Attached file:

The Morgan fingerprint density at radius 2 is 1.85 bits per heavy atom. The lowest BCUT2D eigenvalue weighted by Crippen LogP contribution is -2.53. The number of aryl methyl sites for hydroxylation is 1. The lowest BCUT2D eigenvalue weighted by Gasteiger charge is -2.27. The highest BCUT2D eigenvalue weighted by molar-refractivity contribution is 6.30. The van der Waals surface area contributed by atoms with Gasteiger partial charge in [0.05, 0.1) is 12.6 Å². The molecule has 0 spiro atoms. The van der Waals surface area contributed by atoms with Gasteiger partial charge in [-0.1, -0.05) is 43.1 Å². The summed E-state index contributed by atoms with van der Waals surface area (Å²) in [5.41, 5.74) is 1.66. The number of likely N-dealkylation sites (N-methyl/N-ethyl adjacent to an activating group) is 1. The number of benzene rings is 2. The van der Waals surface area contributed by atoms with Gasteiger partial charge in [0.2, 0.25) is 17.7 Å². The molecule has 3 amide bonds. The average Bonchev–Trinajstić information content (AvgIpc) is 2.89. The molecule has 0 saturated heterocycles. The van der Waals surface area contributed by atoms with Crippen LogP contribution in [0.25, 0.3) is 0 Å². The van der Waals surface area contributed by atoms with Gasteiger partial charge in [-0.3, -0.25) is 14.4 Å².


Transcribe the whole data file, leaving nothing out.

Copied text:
The Morgan fingerprint density at radius 2 is 1.85 bits per heavy atom. The lowest BCUT2D eigenvalue weighted by Crippen LogP contribution is -2.53. The number of aryl methyl sites for hydroxylation is 1. The lowest BCUT2D eigenvalue weighted by Gasteiger charge is -2.27. The highest BCUT2D eigenvalue weighted by molar-refractivity contribution is 6.30. The van der Waals surface area contributed by atoms with Gasteiger partial charge in [0.05, 0.1) is 12.6 Å². The molecule has 0 spiro atoms. The van der Waals surface area contributed by atoms with Gasteiger partial charge in [-0.1, -0.05) is 43.1 Å². The summed E-state index contributed by atoms with van der Waals surface area (Å²) in [5.41, 5.74) is 1.66. The number of likely N-dealkylation sites (N-methyl/N-ethyl adjacent to an activating group) is 1. The number of benzene rings is 2. The van der Waals surface area contributed by atoms with Gasteiger partial charge in [0.2, 0.25) is 17.7 Å². The molecule has 3 amide bonds. The average Bonchev–Trinajstić information content (AvgIpc) is 2.89. The molecule has 0 saturated heterocycles. The van der Waals surface area contributed by atoms with Crippen LogP contribution in [0.25, 0.3) is 0 Å². The van der Waals surface area contributed by atoms with Gasteiger partial charge in [-0.3, -0.25) is 14.4 Å².